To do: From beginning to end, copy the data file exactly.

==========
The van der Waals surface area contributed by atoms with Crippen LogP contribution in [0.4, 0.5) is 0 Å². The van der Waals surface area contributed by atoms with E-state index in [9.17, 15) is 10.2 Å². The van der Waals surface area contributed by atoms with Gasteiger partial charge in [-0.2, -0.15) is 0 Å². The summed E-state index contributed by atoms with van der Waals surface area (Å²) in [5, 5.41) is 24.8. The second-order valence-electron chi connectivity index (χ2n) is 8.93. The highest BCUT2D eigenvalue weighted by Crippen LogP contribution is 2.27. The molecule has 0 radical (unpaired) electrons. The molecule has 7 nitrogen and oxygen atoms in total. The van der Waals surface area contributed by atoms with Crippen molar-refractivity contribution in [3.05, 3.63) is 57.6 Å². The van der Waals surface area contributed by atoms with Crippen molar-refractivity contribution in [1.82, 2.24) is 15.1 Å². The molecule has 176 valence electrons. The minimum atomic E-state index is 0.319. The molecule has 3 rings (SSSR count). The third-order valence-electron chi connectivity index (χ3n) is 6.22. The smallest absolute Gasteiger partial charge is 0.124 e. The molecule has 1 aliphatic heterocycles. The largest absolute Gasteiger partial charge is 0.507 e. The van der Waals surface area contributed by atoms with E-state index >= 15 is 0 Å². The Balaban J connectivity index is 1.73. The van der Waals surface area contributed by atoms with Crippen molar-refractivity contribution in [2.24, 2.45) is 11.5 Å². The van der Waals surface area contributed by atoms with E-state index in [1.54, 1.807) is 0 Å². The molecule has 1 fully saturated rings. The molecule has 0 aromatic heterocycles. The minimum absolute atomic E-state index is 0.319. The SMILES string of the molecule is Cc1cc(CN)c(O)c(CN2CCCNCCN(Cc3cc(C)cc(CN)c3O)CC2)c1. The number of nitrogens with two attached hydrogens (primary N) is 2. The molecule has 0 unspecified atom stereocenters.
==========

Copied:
The van der Waals surface area contributed by atoms with Crippen LogP contribution in [0.4, 0.5) is 0 Å². The van der Waals surface area contributed by atoms with E-state index in [9.17, 15) is 10.2 Å². The van der Waals surface area contributed by atoms with Gasteiger partial charge in [-0.2, -0.15) is 0 Å². The summed E-state index contributed by atoms with van der Waals surface area (Å²) in [5, 5.41) is 24.8. The second-order valence-electron chi connectivity index (χ2n) is 8.93. The highest BCUT2D eigenvalue weighted by Crippen LogP contribution is 2.27. The molecule has 0 radical (unpaired) electrons. The molecule has 7 nitrogen and oxygen atoms in total. The van der Waals surface area contributed by atoms with Crippen molar-refractivity contribution in [3.05, 3.63) is 57.6 Å². The van der Waals surface area contributed by atoms with Crippen molar-refractivity contribution in [1.82, 2.24) is 15.1 Å². The molecule has 176 valence electrons. The minimum atomic E-state index is 0.319. The molecule has 3 rings (SSSR count). The third-order valence-electron chi connectivity index (χ3n) is 6.22. The smallest absolute Gasteiger partial charge is 0.124 e. The molecule has 1 aliphatic heterocycles. The largest absolute Gasteiger partial charge is 0.507 e. The van der Waals surface area contributed by atoms with E-state index >= 15 is 0 Å². The Balaban J connectivity index is 1.73. The van der Waals surface area contributed by atoms with Crippen molar-refractivity contribution in [2.24, 2.45) is 11.5 Å². The van der Waals surface area contributed by atoms with E-state index in [1.54, 1.807) is 0 Å². The molecule has 1 fully saturated rings. The molecule has 0 aromatic heterocycles. The minimum absolute atomic E-state index is 0.319. The SMILES string of the molecule is Cc1cc(CN)c(O)c(CN2CCCNCCN(Cc3cc(C)cc(CN)c3O)CC2)c1. The number of nitrogens with two attached hydrogens (primary N) is 2. The molecule has 0 unspecified atom stereocenters.